FIG. 1 is a top view of a hard disk drive in accordance with an embodiment of the present technology.

FIG. 2 is a side view of a flex cable of FIG. 1 in accordance with an embodiment of the present technology.

FIG. 3 is a top view of a flex cable showing an unbiased neutral (prior art).

FIG. 4 is a top view of a flex cable showing a biased neutral using adhesive thickness differences in accordance with an embodiment of the present technology.

FIG. 5 is a top view of a flex cable showing a biased neutral using film thickness differences in accordance with an embodiment of the present technology.

FIG. 6 is a top view of a flex cable showing a biased neutral using density differences in accordance with an embodiment of the present technology.

FIG. 7 is a graph illustrating a stroke usage of a flex cable in accordance with an embodiment of the present technology.

FIG. 8 is a flow diagram of an example method of manufacturing a flex cable with a biased neutral axis in accordance with an embodiment of the present technology.

The drawings referred to in this description should not be understood as being drawn to scale unless specifically noted.

DESCRIPTION OF EMBODIMENTS

Reference will now be made in detail to various embodiments of the present technology. While numerous specific embodiments of the present technology will be described in conjunction with the alternative embodiments, it will be understood that they are not intended to limit the present technology to these embodiments. On the contrary, these described embodiments of the present technology are intended to cover alternatives, modifications and equivalents, which may be included within the spirit and scope of the embodiments as defined by the appended claims.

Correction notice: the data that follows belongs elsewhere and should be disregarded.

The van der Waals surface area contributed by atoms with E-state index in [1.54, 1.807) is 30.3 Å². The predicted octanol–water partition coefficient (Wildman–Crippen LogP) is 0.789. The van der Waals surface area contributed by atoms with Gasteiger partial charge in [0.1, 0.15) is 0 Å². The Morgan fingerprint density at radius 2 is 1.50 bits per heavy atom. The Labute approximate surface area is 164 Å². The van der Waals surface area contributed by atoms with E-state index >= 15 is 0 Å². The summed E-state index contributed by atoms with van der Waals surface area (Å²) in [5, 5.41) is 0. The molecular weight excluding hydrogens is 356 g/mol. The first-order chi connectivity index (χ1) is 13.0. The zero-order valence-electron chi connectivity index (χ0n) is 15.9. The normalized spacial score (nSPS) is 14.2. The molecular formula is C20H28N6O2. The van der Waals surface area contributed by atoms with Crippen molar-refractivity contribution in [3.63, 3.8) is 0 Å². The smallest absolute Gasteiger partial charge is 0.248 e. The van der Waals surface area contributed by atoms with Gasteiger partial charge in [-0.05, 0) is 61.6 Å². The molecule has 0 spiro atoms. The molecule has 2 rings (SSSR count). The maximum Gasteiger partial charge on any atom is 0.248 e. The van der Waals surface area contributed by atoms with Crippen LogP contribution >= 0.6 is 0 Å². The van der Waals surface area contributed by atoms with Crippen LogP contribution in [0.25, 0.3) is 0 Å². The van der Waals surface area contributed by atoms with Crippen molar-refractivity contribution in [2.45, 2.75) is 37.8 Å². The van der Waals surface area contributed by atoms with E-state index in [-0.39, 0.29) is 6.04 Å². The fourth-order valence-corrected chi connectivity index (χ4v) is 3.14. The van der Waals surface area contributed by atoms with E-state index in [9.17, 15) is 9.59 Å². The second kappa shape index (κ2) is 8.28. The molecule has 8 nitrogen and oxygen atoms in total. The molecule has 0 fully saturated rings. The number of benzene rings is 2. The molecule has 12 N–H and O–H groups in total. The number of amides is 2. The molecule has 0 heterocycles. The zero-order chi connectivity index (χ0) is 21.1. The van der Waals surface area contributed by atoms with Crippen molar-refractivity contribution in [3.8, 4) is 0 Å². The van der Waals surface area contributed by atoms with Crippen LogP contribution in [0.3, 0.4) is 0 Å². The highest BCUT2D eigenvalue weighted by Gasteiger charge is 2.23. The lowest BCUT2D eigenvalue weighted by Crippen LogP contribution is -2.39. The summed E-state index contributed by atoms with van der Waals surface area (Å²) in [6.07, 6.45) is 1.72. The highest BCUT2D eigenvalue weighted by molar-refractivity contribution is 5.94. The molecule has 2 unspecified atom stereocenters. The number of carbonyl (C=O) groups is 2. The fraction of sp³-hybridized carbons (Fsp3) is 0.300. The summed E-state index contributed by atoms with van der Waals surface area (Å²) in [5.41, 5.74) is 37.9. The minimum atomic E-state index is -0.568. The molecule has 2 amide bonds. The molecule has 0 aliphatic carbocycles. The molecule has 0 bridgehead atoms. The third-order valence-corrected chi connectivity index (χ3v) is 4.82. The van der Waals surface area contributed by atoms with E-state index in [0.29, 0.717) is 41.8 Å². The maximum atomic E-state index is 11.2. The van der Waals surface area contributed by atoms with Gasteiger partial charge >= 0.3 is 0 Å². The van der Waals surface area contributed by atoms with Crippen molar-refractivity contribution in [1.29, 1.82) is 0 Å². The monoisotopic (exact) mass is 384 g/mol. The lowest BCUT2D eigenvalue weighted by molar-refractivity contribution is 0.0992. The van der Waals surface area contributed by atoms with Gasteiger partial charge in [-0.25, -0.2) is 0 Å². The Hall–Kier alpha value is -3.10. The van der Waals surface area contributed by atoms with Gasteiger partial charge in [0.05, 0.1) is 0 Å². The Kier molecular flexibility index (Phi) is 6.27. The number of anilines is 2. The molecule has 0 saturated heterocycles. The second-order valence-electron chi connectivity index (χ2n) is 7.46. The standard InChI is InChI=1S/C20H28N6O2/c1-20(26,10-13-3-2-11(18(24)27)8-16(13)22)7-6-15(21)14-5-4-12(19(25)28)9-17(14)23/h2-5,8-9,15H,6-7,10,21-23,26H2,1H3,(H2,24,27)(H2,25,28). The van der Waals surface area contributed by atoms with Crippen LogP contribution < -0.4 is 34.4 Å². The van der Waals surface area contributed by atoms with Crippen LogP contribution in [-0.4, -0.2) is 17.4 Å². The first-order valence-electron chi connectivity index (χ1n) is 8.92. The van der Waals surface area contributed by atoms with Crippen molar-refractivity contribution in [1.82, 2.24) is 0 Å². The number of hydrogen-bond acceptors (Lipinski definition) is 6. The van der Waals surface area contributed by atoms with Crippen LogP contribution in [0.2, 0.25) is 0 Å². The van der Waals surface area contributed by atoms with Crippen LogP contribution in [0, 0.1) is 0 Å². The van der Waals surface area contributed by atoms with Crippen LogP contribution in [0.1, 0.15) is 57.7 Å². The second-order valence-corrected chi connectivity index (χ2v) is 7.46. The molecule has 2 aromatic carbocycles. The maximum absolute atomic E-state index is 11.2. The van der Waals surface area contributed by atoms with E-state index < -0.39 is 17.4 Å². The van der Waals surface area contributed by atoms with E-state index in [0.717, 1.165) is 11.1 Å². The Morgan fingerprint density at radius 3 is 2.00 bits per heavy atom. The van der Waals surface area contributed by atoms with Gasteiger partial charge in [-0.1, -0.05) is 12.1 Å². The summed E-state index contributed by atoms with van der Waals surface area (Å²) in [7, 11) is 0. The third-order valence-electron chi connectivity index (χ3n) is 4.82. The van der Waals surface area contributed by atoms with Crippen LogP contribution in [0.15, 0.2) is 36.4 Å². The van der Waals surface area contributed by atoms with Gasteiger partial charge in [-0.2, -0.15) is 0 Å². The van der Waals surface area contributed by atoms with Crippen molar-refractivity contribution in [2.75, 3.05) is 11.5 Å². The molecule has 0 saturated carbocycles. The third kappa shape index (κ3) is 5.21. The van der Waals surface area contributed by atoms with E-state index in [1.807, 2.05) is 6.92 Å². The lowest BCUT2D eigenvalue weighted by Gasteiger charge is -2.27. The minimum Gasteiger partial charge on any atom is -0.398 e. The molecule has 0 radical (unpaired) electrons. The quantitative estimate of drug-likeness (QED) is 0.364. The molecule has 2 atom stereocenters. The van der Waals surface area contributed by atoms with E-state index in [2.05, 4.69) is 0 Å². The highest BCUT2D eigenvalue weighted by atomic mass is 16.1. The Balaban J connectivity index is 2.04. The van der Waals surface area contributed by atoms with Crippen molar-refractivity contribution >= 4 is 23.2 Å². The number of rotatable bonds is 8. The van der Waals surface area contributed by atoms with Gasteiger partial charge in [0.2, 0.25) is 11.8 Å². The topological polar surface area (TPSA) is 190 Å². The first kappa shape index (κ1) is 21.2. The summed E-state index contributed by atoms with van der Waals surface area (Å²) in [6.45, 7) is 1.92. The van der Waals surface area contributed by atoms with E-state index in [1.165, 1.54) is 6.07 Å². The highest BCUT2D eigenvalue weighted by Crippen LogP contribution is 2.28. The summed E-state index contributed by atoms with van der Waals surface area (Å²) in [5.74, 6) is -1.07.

Furthermore, in the following description of embodiments, numerous specific details are set forth in order to provide a thorough understanding of the present technology. However, it will be recognized by one of ordinary skill in the art that embodiments may be practiced without these specific details. In other instances, well known methods, procedures, components, and circuits have not been described in detail as not to unnecessarily obscure aspects of embodiments of the present technology.

FIG. 1 is a top view of a hard disk drive 100 in accordance with an embodiment of the present technology. The hard disk drive 100 comprises a disk 110, a read/write head 120, a flex cable 130, and a control card 140. The read/write head 120 pivots along a path 150 when reading/writing information on the disk 110. When the read/write head 120 moves, the flex cable 130 flexes and remains coupled with the read/write head 120 and the control card 140. While the flex cable 130 flexes, conductive traces within the flex cable 130 undergo tensile stress. Flex cables are discussed further herein.

In other embodiments (not depicted), a read/write head may traverse in a direction parallel to the read/write head 120. A flex cable attached to a parallel traversing read/write head may undergo greater tensile stress as a range of motion for the flex cable may be longer.

FIG. 2 is a side view of a flex cable 200 of FIG. 1 in accordance with an embodiment of the present technology. The flex cable 200 comprises one or more conductive traces, such as conductive trace 210 and conductive trace 220.